USA: Texas Court Blocks Execution


On 11 July 2022, the Texas Court of Criminal Appeals (TCCA) stayed the execution for Ramiro Gonzales 48 hours before it was due to be carried out in Texas. He was sentenced to death in 2006 for a murder committed in 2001, when he was just over 18 years old and emerging from a childhood of neglect and abuse.  The TCCA remanded the case to the trial court for review of the claim that the prosecution’s expert gave false testimony at the trial when testifying about Ramiro Gonzales’ “future dangerousness”, a jury’s finding of which is a prerequisite for a death sentence in Texas.  

No further action is requested. Many thanks to all who sent appeals.

On 30 June 2022, lawyers for Ramiro Gonzales filed a petition in the Texas Court of Criminal Appeals, including the claim that at the sentencing phase of their client’s 2006 trial the prosecution had presented false and inaccurate expert testimony.  The prosecution had presented a psychiatrist who testified that Ramiro Gonzales would “certainly” pose a risk of committing acts of violence in prison. Such predictions have long been shown to be grossly inaccurate, even if seen by prosecutors as effective in their pursuit of a death sentence in Texas where the jury must make a finding of “future dangerousness” before a death sentence can be passed.  

The psychiatrist in question recently assessed Ramiro Gonzales again. This time the psychiatrist concluded that Ramiro Gonzales does not have antisocial personality disorder – as he had stated at trial – and that he “does not pose a risk of future danger” to others.  In his report, he wrote: “At the time of the commission of this offense Mr. Gonzales was barely 18 years old. With the passage of time and significant maturity he is now a significantly different person both mentally and emotionally. This represents a very positive change for the better. At the current time, considering all of the evidence provided to me, my evaluation of Mr. Gonzales, and his current mental status, it is my opinion, to a reasonable psychiatric probability, that he does not pose a threat of future danger to society in regard to any predictable future acts of criminal violence.” During Ramiro Gonzales’ 15 years on death row, none of the few occasions when he has been subject to disciplinary action, most of which occurred early in his imprisonment, alleged any violence.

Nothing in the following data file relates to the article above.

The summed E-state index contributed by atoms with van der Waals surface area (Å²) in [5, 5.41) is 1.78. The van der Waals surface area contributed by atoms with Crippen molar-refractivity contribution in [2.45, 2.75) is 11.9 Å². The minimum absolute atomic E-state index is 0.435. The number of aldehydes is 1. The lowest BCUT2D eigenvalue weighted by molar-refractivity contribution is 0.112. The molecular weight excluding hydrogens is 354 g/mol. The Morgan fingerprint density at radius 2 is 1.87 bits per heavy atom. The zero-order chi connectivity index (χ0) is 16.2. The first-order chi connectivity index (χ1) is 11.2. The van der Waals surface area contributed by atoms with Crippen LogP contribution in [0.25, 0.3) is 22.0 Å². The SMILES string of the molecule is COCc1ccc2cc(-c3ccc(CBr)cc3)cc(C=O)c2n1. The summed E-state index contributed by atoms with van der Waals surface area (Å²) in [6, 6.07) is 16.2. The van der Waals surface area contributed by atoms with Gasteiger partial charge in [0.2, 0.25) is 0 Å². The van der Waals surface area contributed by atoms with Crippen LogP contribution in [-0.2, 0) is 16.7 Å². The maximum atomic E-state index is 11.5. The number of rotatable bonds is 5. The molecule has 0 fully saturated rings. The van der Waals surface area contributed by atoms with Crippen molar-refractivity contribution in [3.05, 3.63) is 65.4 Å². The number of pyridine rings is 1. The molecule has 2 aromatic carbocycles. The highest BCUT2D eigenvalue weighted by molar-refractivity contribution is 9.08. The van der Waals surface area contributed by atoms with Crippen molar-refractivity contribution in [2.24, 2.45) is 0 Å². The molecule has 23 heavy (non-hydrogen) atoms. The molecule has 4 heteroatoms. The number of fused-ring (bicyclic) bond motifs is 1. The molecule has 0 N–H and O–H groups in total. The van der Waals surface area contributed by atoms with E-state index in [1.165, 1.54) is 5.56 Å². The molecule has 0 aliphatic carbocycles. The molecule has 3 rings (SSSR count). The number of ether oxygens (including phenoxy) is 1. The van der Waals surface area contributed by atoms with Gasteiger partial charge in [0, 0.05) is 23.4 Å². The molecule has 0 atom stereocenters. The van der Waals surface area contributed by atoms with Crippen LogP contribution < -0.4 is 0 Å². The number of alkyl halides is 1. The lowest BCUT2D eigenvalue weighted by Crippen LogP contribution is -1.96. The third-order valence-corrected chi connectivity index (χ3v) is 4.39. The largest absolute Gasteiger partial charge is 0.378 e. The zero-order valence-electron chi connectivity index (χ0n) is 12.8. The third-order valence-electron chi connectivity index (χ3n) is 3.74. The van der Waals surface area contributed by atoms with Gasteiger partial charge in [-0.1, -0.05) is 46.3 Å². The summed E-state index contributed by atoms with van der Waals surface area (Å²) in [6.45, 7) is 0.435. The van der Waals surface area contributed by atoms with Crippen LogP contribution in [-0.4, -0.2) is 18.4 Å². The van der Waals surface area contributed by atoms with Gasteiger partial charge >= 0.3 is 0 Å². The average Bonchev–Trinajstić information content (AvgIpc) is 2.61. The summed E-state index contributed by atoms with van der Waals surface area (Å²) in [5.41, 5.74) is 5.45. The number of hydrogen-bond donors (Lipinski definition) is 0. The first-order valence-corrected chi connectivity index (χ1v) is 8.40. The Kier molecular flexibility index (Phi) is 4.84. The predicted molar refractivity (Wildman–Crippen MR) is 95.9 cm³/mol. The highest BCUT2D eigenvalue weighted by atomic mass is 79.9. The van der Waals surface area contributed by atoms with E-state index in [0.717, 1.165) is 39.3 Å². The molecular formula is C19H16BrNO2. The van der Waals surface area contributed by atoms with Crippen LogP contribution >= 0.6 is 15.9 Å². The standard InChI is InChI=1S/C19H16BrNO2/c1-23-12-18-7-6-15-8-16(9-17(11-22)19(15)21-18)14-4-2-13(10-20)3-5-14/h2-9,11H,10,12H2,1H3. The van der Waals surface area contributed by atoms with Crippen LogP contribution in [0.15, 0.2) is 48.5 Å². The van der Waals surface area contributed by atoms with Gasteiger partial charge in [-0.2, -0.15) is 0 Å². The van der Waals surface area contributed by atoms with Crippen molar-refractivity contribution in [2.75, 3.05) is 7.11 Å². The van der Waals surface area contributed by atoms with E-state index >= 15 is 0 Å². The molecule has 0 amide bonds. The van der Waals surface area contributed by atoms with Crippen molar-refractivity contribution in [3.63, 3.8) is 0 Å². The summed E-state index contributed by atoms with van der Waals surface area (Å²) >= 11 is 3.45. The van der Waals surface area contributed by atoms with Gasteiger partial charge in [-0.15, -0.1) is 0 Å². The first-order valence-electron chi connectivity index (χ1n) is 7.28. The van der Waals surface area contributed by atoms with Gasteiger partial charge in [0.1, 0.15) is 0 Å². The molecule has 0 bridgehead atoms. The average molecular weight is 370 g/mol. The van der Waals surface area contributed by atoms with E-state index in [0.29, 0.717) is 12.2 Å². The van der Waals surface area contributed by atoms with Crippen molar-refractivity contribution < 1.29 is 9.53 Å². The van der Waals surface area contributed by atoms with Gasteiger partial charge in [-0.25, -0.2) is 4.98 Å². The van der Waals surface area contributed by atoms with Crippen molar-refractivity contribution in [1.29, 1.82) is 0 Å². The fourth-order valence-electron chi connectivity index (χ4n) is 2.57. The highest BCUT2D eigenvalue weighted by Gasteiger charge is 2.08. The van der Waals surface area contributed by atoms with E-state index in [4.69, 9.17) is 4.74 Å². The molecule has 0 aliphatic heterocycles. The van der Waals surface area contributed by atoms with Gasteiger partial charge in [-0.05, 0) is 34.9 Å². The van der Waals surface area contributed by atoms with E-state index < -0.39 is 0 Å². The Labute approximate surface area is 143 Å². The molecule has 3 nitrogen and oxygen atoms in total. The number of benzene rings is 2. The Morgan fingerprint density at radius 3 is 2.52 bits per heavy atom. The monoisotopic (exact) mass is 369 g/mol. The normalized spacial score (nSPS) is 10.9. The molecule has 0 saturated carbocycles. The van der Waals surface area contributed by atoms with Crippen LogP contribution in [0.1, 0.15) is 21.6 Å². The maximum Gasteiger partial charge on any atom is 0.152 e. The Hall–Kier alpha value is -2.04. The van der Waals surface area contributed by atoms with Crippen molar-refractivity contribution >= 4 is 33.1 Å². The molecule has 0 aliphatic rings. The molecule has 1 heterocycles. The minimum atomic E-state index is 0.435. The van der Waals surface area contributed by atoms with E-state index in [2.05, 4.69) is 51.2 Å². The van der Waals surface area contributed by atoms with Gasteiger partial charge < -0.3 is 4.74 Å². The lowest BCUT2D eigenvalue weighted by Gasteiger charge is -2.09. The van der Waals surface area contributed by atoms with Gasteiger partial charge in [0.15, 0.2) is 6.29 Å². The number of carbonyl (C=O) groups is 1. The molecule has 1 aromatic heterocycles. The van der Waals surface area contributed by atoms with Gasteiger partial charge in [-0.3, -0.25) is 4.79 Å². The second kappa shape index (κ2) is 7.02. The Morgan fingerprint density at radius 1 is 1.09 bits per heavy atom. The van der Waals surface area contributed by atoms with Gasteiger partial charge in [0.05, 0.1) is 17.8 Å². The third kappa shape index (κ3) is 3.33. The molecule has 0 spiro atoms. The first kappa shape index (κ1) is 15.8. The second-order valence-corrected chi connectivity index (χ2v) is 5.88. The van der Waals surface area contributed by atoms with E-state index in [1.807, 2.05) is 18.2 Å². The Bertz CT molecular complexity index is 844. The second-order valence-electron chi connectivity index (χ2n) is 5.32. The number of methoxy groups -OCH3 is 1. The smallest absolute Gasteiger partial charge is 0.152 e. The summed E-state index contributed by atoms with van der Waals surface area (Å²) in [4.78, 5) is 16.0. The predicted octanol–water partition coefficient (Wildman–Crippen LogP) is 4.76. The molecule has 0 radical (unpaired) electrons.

On 11 July 2022, despite having this and more information before them in Ramiro Gonzales clemency petition, the Texas Board of Pardons and Paroles voted to deny clemency – that is, voted against recommending that the Governor grant clemency.  

About an hour later, the TCCA issued its order, staying the execution.  The Court stated that the “determination of future dangerousness is made at trial and is not properly reevaluated on habeas [corpus review]”.  To the extent that the claim brought was such a reevaluation, the TCCA order, “the trial court shall not review it”. However, the TCCA continued, the lawyers had also presented evidence that the psychiatrist’s testimony about recidivism rates had been false and that “the false testimony could have affected the jury’s answer to the future dangerousness question” at the sentencing phase.  It remanded this aspect of the claim to the trial court for review of its merits.  The stay of execution, the TCCA made clear, would remain in force pending resolution of this process.   

There have been seven executions in the USA so far in 2022, in Alabama (1), Arizona (2), Missouri (1), Oklahoma (2) and Texas (1).